According to court documents, Natty Greene's Brewing Co. owes creditors more than $5.8 million for everything from brewing essentials like hops to a promotional agreement with the Greensboro Grasshoppers baseball team. 

It's the second Greensboro brewing company to run into trouble this year. Gibbs Hundred Brewing Co. closed in September. The State Street company had its origins on Lewis Street downtown.

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Drew Brown, Natty Greene's attorney, said the beer maker is now under the control of a court trustee that will decide its future in the best interest of the creditors. 

He's not sure what will happen, but for now, the brewery is closed, "maybe forever," Brown said. "Drink 'em while you can." 

Rich Greene, executive director of the N.C. Craft Brewers Guild, said that while Natty's is not a member of the guild, its status as a founding member of the state's now-thriving craft brewery industry is legendary. 

It was one of the first 25 breweries to open in a state that now has more than 340 of them. 

Greene said the industry was bound to have its casualties as the competitive marketplace changed. 

"All that said, you have to lay COVID on top of that," he said. In all of 2019, 14 of the group's breweries closed, Greene said. With 2020 only 75% over, 19 breweries have already closed across the state and more will come, he predicts. 

Before the pandemic, downtown Greensboro had seen a resurgence of restaurants and bars where storefronts had closed in the decades before. Natty Greene's, with its large, tree-covered patio, represented a kind of southern anchor to the district. Eventually, growth would head farther south. But by 2015, the action stretched from Natty's on the south to the Greensboro Grasshoppers minor-league baseball stadium on North Eugene Street on bustling summer nights.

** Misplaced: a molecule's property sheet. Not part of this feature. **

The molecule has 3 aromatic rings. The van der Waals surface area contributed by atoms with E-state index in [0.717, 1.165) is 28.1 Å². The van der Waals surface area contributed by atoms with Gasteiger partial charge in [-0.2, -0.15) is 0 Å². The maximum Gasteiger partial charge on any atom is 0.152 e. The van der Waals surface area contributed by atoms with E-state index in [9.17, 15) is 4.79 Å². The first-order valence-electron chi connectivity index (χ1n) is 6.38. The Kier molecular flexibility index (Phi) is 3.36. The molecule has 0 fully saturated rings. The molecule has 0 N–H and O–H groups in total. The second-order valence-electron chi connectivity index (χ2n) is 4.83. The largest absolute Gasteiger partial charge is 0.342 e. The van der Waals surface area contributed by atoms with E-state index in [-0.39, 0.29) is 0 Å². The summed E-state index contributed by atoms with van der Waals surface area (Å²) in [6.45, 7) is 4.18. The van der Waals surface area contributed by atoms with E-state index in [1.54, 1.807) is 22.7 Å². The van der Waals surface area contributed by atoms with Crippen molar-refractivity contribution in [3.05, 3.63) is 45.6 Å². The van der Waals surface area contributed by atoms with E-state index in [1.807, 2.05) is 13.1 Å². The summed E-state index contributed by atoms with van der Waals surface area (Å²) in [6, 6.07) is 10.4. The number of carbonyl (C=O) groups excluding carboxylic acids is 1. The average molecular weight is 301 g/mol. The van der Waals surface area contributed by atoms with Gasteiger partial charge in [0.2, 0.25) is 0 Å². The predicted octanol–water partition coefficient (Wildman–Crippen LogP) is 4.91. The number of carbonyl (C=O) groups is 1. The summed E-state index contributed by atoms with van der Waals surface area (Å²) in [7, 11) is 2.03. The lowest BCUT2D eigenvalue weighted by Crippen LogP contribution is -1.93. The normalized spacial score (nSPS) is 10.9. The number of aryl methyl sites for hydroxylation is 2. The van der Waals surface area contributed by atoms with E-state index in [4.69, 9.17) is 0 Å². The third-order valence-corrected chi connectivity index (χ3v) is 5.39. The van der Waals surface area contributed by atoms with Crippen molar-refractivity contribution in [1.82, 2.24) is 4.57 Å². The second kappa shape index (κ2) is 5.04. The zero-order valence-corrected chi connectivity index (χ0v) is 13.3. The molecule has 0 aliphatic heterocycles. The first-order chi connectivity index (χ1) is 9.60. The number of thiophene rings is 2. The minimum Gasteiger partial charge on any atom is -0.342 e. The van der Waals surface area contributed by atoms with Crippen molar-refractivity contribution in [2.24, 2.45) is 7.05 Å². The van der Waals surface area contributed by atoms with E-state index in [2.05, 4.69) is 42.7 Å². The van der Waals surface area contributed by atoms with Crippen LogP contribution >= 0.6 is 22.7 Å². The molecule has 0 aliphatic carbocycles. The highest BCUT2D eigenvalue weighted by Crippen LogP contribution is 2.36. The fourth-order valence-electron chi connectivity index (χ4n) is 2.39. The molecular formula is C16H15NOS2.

The two brands would join forces as Natty Greene's became a prominent fixture in the park with Natty's Hill and popular Thirsty Thursdays, promotions that the beer's founders said at the time had helped to launch their brand. Natty's even brewed a special golden ale that carried the Hoppers logo. Now, bankruptcy documents show, Natty's owes Greensboro Baseball $108,000, which Lester said stems from a promotional dispute. 

All that's left is the Elm Street restaurant and Lester's hopes for the future. 

"We had to make some tough decisions as a family and close the brewing facility down and concentrate on downtown," Lester said. 

That plan possibly includes restarting a smaller brewing operation. 

"We're just trying to get through this process," a wistful Lester said. "I've never been through it before. We'll continue to brew beer somewhere, whether we use capacity at some of the other breweries that are nearby or whether we purchase some equipment."

In the meantime, Natty Greene's downtown remains open seven days a week. 

"My wife and I are there working every day," Lester said. "We want to be here for another 20 years." 

Contact Richard M. Barron at 336-373-7371 and follow @BarronBizNR on Twitter.